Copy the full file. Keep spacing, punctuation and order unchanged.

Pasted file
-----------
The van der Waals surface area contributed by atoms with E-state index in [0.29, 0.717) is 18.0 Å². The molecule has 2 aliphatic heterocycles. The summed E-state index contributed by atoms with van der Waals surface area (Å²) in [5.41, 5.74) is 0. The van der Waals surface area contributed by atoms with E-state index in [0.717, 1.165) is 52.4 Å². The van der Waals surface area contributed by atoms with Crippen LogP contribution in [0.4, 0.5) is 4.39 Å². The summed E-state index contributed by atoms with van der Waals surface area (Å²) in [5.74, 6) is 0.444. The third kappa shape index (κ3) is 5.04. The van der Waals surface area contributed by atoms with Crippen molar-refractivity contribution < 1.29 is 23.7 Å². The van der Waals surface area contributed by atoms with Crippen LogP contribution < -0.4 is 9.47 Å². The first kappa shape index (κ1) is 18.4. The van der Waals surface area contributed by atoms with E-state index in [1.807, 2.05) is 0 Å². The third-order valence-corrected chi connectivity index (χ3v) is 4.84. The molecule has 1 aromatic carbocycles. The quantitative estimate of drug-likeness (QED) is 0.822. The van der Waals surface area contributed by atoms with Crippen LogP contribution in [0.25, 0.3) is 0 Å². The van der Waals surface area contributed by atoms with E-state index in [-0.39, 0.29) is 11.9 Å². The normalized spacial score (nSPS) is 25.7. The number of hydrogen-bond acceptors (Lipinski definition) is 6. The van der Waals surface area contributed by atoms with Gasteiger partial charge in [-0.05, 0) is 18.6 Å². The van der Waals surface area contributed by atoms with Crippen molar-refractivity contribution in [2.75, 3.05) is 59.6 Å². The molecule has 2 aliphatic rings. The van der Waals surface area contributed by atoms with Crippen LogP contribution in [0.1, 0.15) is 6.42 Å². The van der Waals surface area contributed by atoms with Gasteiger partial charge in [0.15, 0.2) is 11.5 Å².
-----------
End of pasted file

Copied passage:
The van der Waals surface area contributed by atoms with E-state index in [0.29, 0.717) is 18.0 Å². The molecule has 2 aliphatic heterocycles. The summed E-state index contributed by atoms with van der Waals surface area (Å²) in [5.41, 5.74) is 0. The van der Waals surface area contributed by atoms with E-state index in [0.717, 1.165) is 52.4 Å². The van der Waals surface area contributed by atoms with Crippen LogP contribution in [0.4, 0.5) is 4.39 Å². The summed E-state index contributed by atoms with van der Waals surface area (Å²) in [5.74, 6) is 0.444. The third kappa shape index (κ3) is 5.04. The van der Waals surface area contributed by atoms with Crippen molar-refractivity contribution < 1.29 is 23.7 Å². The van der Waals surface area contributed by atoms with Crippen LogP contribution < -0.4 is 9.47 Å². The first kappa shape index (κ1) is 18.4. The van der Waals surface area contributed by atoms with E-state index in [1.807, 2.05) is 0 Å². The third-order valence-corrected chi connectivity index (χ3v) is 4.84. The molecule has 1 aromatic carbocycles. The quantitative estimate of drug-likeness (QED) is 0.822. The van der Waals surface area contributed by atoms with Crippen LogP contribution in [0.25, 0.3) is 0 Å². The van der Waals surface area contributed by atoms with E-state index in [-0.39, 0.29) is 11.9 Å². The normalized spacial score (nSPS) is 25.7. The number of hydrogen-bond acceptors (Lipinski definition) is 6. The van der Waals surface area contributed by atoms with Gasteiger partial charge in [-0.05, 0) is 18.6 Å². The van der Waals surface area contributed by atoms with Crippen molar-refractivity contribution in [2.75, 3.05) is 59.6 Å². The molecule has 2 aliphatic rings. The van der Waals surface area contributed by atoms with Crippen LogP contribution in [0.1, 0.15) is 6.42 Å². The van der Waals surface area contributed by atoms with Gasteiger partial charge in [0.15, 0.2) is 11.5 Å².